A paddleboarder off Melkbosstrand, South Africa, spotted a giant squid just beyond the waves and believed it was injured, so he thought it was a good idea to try to get it to shore.
From his Instagram post, it was uncertain why James Taylor wanted to get it to shore. Some suggested that if it was to save the sea creature, that wouldn’t have helped. Or was it because he wanted to eat it? Actually, it was neither.
“It was quite badly injured and barely alive when I caught it,” he wrote on Facebook, according to The Washington Post. “It didn’t even really try and get away, so we ended up putting it out of its misery when we got to the beach. It felt like the best thing to do at the time.”
It was definitely an odd encounter:
The Daily Mail reported that the 41-year-old was paddleboarding with his wife Christina when the incident occurred. He tried roping the giant squid to tow it to shore when its tentacles started moving toward him. He stood on the board and lost his balance, falling into the water as his wife squealed in laughter.
According to Earth Touch News, Taylor said the squid he found was missing some of its tentacles and covered in what appeared to be seal bite marks. Those observed injuries, combined with the squid’s overall lethargy, led Taylor to conclude that the squid had floated out of its deep-sea habitat to the surface to die, and so he thought if he could beach it, researchers from a nearby aquarium may be able to retrieve it for research.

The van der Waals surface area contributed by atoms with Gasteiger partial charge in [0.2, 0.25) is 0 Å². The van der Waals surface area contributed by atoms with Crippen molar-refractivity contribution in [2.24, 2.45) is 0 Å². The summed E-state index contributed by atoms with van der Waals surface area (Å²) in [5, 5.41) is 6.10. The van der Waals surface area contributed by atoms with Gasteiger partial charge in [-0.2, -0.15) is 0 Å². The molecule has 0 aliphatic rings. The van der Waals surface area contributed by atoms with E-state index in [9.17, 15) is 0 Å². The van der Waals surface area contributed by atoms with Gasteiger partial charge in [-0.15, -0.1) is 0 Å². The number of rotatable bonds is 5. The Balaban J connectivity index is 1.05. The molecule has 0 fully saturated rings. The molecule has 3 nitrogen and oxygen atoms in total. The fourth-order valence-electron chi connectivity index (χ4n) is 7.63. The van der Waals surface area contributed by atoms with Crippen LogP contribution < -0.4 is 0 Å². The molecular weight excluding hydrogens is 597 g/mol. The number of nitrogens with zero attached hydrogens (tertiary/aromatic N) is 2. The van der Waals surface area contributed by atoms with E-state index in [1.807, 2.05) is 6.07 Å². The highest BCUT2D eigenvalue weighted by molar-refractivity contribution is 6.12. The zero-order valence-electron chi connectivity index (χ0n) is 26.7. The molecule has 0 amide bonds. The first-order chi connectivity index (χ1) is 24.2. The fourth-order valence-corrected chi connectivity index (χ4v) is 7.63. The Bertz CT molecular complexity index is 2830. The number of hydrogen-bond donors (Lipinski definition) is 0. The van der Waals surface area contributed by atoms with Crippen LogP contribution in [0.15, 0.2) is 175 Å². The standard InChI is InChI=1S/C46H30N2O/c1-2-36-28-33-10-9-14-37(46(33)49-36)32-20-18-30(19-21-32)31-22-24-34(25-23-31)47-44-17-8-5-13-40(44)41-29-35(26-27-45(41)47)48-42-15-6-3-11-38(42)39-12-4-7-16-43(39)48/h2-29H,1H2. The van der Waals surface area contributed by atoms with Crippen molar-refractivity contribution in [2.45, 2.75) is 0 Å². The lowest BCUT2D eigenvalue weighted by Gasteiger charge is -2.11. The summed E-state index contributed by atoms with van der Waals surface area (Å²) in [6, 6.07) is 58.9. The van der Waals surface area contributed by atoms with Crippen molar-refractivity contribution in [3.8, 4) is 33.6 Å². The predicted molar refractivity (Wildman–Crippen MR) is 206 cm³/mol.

“It was unfortunately a holiday and they did not have any staff on call to drive through, so we dissected it and took a bunch of videos and photos that we later sent to them so that they could at least have a look at what we found,” he said on Facebook. “They sent these on to a professor who has been studying giant squid in South Africa for the last 15 years and he was very excited about the find. He told me the next day that he has only seen five wash up on South African shores since he started his studies.”
Giant squid are said to inhabit waters from 980 feet to over 3,200 feet, so it was definitely on its last legs, or tentacles, as it were.
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